Rule 34 governing requests for production provides that a party may only be compelled to produce electronically stored information “in the responding party’s possession, custody, or control.” Fed. R. Civ. P. 34(a)(1). To the Court, in the party’s control means that the party has a legal right to obtain the information.

In considering the merits of the arguments, the court reviewed the following facts: (1) Defendant had used Salesforce’s sales platform since 2012; (2) Salesforce’s platform logs background data regarding each client’s Salesforce use; (3) These records may be used for a variety of purposes, including to allow Defendant to determine what activities an Angie’s List User performed in Salesforce and the date and time when those activities were performed; and, (4) that Defendant had been able to produce one year’s worth of Salesforce background data in response to Plaintiffs’ request for production served on June 15, 2016.

In weighing these facts against the Defendant’s arguments, the Court found the Defendant’s arguments unpersausive.  The Court found that the evidence demonstrated that Defendant and Salesforce had a longstanding contractual relationship and that the background data is recorded for Defendant as part of the ordinary course of their business relationship. The evidence also clearly demonstrated that Defendant can access the information upon request. Further, the fact that Defendant has already produced one-third of the requested data, coupled with the evidence demonstrating the relationship between Defendant and Salesforce, compelled the conclusion that Angie’s List had a “legal right to obtain” the discovery sought.

The Court concluded that Plaintiffs met their burden of demonstrating that Defendant had a legal right to obtain the data, and that Plaintiffs request for production properly sought documents within Angie’s List’s “possession, custody, or control” under Rule 34(a).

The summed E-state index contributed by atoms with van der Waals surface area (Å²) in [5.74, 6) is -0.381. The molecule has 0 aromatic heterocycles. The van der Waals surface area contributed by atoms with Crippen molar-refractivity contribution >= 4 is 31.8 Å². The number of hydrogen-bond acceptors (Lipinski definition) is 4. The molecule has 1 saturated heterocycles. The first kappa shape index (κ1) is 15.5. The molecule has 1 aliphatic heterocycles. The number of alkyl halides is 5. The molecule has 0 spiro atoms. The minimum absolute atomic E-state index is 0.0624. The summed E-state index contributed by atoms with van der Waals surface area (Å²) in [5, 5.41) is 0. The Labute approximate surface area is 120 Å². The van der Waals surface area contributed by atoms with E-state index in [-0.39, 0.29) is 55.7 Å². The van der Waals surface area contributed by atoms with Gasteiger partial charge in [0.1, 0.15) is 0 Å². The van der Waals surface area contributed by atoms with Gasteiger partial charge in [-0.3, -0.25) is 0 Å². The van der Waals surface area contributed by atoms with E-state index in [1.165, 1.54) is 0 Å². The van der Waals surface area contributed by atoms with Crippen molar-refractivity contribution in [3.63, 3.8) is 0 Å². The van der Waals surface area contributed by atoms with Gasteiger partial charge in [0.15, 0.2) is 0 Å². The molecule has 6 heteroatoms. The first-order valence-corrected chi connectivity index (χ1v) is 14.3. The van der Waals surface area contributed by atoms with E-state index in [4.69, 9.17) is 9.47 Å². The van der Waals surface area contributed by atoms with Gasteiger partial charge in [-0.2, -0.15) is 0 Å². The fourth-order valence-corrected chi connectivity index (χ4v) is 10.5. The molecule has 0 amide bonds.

Having determined that the background data was within Defendant’s control, the Court turned to the question of who must pay for the production of it. The parties agreed that courts have the authority to order cost shifting where producing electronically stored information is unduly burdensome or costly. The parties disagreed, however, on whether this was an appropriate case to engage in cost shifting.

The Court determined that Plaintiffs were not requesting these records as part of a fishing expedition. Plaintiffs’ claims depended on demonstrating that they worked hours—frequently from home when there would be no relevant data reflected on work calendars or badge swipe records—that were not reflected in TimeTracker. The fact that the Salesforce system was not designed to track hours was irrelevant, and that any user-generated event logs that do not correspond to TimeTracker hours are critical to Plaintiffs’ claims that they worked uncompensated overtime hours. The Court concluded that these factors weighed strongly against cost shifting. It further observed that the asserted $30,000 price tag to produce the remaining two years of data is easily outstripped by the amount in controversy, and that the Defendant has ample resources to comply with its discovery obligations. It was additionally noted by the Court that Defendant Angie’s List failed to dispute the presumption that it must pay for producing the requested discovery. The Court granted Plaintiff’s Motion to Compel, and ordered Defendant to produce the balance of the data.